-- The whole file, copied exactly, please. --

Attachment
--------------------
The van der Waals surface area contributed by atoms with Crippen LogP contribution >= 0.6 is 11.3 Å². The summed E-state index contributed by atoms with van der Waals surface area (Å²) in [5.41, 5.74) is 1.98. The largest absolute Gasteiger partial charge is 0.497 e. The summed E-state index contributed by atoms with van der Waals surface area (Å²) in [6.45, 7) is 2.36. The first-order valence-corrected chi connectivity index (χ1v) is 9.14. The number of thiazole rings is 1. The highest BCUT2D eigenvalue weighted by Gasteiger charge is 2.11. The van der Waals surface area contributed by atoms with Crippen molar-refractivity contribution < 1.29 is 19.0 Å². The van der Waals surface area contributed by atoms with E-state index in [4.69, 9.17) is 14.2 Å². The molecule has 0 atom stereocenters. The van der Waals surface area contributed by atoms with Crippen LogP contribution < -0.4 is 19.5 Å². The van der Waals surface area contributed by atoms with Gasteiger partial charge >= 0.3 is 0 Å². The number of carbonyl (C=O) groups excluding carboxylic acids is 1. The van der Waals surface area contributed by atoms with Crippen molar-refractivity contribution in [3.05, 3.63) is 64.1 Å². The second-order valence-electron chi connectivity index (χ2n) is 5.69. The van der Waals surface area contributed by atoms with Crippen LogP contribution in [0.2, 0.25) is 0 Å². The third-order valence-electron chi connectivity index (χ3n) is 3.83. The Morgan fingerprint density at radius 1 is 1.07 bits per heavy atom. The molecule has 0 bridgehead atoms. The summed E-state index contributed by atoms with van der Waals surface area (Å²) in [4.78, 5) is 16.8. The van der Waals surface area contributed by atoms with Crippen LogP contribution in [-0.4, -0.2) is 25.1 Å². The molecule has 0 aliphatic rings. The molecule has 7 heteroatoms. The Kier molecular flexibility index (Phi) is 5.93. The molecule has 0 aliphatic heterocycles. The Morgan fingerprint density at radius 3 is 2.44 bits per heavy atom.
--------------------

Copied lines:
The van der Waals surface area contributed by atoms with Crippen LogP contribution >= 0.6 is 11.3 Å². The summed E-state index contributed by atoms with van der Waals surface area (Å²) in [5.41, 5.74) is 1.98. The largest absolute Gasteiger partial charge is 0.497 e. The summed E-state index contributed by atoms with van der Waals surface area (Å²) in [6.45, 7) is 2.36. The first-order valence-corrected chi connectivity index (χ1v) is 9.14. The number of thiazole rings is 1. The highest BCUT2D eigenvalue weighted by Gasteiger charge is 2.11. The van der Waals surface area contributed by atoms with Crippen molar-refractivity contribution < 1.29 is 19.0 Å². The van der Waals surface area contributed by atoms with E-state index in [4.69, 9.17) is 14.2 Å². The molecule has 0 atom stereocenters. The van der Waals surface area contributed by atoms with Crippen LogP contribution < -0.4 is 19.5 Å². The van der Waals surface area contributed by atoms with Gasteiger partial charge >= 0.3 is 0 Å². The number of carbonyl (C=O) groups excluding carboxylic acids is 1. The van der Waals surface area contributed by atoms with Crippen molar-refractivity contribution in [3.05, 3.63) is 64.1 Å². The second-order valence-electron chi connectivity index (χ2n) is 5.69. The van der Waals surface area contributed by atoms with Crippen LogP contribution in [0.2, 0.25) is 0 Å². The third-order valence-electron chi connectivity index (χ3n) is 3.83. The Morgan fingerprint density at radius 1 is 1.07 bits per heavy atom. The molecule has 0 bridgehead atoms. The summed E-state index contributed by atoms with van der Waals surface area (Å²) in [4.78, 5) is 16.8. The van der Waals surface area contributed by atoms with Crippen LogP contribution in [-0.4, -0.2) is 25.1 Å². The molecule has 0 aliphatic rings. The molecule has 7 heteroatoms. The Kier molecular flexibility index (Phi) is 5.93. The molecule has 0 aliphatic heterocycles. The Morgan fingerprint density at radius 3 is 2.44 bits per heavy atom.